There has been quite some activity on the Google Glass front recently, with Google announcing a 2.0 version of its hardware, official accessories, as well as opening up its program to even more people. Now the company is putting into motion yet another big change in its program that will no longer require Google Explorers, the collective term for its pre-release testers, to personally pick up their shiny new eyewear.
In the past, those who have been lucky enough to be accepted into the Explorer program had to pick up the device in person at designated Google offices in Los Angeles or New York. This gave Google the opportunity to introduce and educate users to Google Glass before they even started using it. As the device was still in its infancy and not yet ready for public consumption, such a step was necessary. It seems, however, that Google has started taking steps in preparing Google Glass for the masses, including doing away with the rather inconvenient requirement of going to one of two states to receive the hardware.
Google will now start shipping Glass directly to their users. But new Explorers still need to be properly introduced to Google Glass, and so Google is turning to its own video chat service to make it happen. New Explorers will now have to go through a 45-minute chat with a human "Glass Guide" on Hangouts. The user must make an appointment for such an orientation beforehand via a phone call.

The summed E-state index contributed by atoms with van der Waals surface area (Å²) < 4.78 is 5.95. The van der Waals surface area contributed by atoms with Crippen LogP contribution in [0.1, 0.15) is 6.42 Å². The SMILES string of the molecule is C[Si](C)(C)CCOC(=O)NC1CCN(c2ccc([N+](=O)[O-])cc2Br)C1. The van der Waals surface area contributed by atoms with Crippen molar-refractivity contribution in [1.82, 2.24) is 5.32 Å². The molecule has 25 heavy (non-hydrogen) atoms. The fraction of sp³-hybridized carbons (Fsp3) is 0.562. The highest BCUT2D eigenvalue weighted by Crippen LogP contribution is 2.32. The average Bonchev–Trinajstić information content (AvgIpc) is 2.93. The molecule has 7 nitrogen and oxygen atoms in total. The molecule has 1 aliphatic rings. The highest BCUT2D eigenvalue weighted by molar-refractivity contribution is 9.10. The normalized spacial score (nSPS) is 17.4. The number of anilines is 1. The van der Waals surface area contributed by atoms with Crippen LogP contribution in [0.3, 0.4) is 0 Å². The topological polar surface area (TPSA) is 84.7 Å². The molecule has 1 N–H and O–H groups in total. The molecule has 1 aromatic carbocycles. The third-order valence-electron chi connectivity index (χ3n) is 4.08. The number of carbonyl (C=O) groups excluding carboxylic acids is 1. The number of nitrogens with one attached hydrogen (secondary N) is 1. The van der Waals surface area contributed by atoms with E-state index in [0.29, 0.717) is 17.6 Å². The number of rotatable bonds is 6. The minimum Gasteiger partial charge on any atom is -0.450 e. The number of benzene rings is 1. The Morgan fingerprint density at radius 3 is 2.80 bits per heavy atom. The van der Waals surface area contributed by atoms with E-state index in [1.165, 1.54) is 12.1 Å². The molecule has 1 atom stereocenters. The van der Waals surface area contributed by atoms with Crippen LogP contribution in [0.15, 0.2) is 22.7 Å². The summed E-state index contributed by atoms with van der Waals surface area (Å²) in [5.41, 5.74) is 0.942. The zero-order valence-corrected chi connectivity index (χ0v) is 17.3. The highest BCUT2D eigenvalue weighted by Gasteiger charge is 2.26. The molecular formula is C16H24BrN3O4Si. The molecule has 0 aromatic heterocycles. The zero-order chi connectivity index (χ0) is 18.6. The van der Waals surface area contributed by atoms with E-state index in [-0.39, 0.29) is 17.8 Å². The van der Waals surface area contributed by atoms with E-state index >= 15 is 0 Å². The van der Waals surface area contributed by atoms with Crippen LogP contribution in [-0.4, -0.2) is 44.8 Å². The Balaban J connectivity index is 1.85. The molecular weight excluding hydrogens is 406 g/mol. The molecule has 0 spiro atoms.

While this new remote orientation is indeed easier than the previous process, it is hardly convenient, let alone feasible, to rely on it when Google Glass hits the market next year. Either the retail version of the device will be so simple to use that it will no longer warrant such an education process or Google will have to think of some creative way to train potentially hundreds if not thousands of new users all over the country, or even the world.